From Academic English to School Discourses: Reconceptualizing Academic Language
Sewall, Ethan McDermott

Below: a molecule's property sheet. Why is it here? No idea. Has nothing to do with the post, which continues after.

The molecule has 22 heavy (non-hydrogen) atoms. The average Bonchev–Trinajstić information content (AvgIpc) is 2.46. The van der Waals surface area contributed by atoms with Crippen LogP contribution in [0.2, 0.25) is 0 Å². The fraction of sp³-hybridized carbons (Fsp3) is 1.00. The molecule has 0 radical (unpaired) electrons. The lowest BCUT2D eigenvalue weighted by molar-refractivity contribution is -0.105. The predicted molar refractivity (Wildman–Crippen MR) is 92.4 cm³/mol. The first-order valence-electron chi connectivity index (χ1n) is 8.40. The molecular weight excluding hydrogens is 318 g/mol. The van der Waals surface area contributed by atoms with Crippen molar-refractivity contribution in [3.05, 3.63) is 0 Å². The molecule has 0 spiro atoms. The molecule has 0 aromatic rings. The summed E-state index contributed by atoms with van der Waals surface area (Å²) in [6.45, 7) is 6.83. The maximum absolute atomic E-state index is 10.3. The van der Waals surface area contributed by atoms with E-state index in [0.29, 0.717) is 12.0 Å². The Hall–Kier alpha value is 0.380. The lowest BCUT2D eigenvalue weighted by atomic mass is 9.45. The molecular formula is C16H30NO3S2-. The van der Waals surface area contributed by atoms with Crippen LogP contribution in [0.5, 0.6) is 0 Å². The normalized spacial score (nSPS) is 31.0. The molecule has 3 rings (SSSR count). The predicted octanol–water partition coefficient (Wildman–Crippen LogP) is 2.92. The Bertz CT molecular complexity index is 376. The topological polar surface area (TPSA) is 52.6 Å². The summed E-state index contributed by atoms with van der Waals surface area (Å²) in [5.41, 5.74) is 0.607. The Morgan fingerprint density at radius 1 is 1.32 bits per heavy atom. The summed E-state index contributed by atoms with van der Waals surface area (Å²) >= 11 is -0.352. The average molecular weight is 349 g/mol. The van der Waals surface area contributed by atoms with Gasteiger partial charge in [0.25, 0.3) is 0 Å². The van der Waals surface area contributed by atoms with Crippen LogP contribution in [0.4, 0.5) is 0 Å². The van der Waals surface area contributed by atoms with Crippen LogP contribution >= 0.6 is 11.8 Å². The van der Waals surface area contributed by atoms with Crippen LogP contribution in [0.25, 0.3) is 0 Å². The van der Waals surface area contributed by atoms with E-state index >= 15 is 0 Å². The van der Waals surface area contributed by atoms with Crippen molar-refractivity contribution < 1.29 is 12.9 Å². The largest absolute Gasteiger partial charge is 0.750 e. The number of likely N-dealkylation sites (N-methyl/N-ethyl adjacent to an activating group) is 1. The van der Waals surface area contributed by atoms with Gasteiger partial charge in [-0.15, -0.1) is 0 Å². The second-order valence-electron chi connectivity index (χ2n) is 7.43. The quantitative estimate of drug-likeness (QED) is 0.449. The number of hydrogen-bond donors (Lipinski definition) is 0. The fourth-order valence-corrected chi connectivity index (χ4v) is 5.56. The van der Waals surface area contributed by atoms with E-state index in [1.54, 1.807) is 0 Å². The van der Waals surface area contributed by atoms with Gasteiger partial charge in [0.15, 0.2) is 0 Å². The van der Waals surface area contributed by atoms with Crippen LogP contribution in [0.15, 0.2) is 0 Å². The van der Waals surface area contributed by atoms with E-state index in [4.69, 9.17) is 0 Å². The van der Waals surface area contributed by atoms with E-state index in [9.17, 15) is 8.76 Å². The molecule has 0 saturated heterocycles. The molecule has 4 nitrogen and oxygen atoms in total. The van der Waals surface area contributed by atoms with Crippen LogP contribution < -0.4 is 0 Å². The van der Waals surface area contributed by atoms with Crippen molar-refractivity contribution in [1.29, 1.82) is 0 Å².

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The widely accepted conceptualization of academic language (AL) as a unitary construct relies heavily on a claim of greater grammatical complexity of AL. This study empirically investigates that claim. It offers a conceptual framework for distinguishing AL from non‐AL, supporting that framework with a survey in which 77 expert group participants (a) judged 42 language samples to be AL or non‐AL and (b) optionally commented on their judgments. Survey participants’ judgments are quantitatively analyzed to test the framework, and their comments are qualitatively analyzed to illuminate their conceptualizations of AL. The study then calculates the frequencies, in AL and non‐AL language samples, of grammatical features claimed in AL research to enhance grammatical complexity. The language samples data (N=160, 100-standaridized-unit for all) are balanced between AL writing, AL speech, non‐AL writing, and non‐AL speech samples. Additionally, writing and speech samples are balanced between edited/unedited and prepared/unprepared samples, respectively. A three‐factor model with AL/non‐AL, written/spoken, and edited‐prepared/unedited‐unprepared as independent variables and twenty‐six grammatical features as dependent variables compares expected log counts using negative binomial regression. No categorical and only modest frequency differences are found between the grammatical features of AL and non‐AL language samples. These findings challenge the claim that AL has more complex grammar than non‐AL, indicating more similarity than difference. It is concluded that, given the prominence of discourse features in AL scholarship, the unitary construct of academic language should be reconceptualized as non‐unitary sets of school discourse practices. Implications for pedagogy and language‐of instruction policy are addressed, and suggestions are made for further research.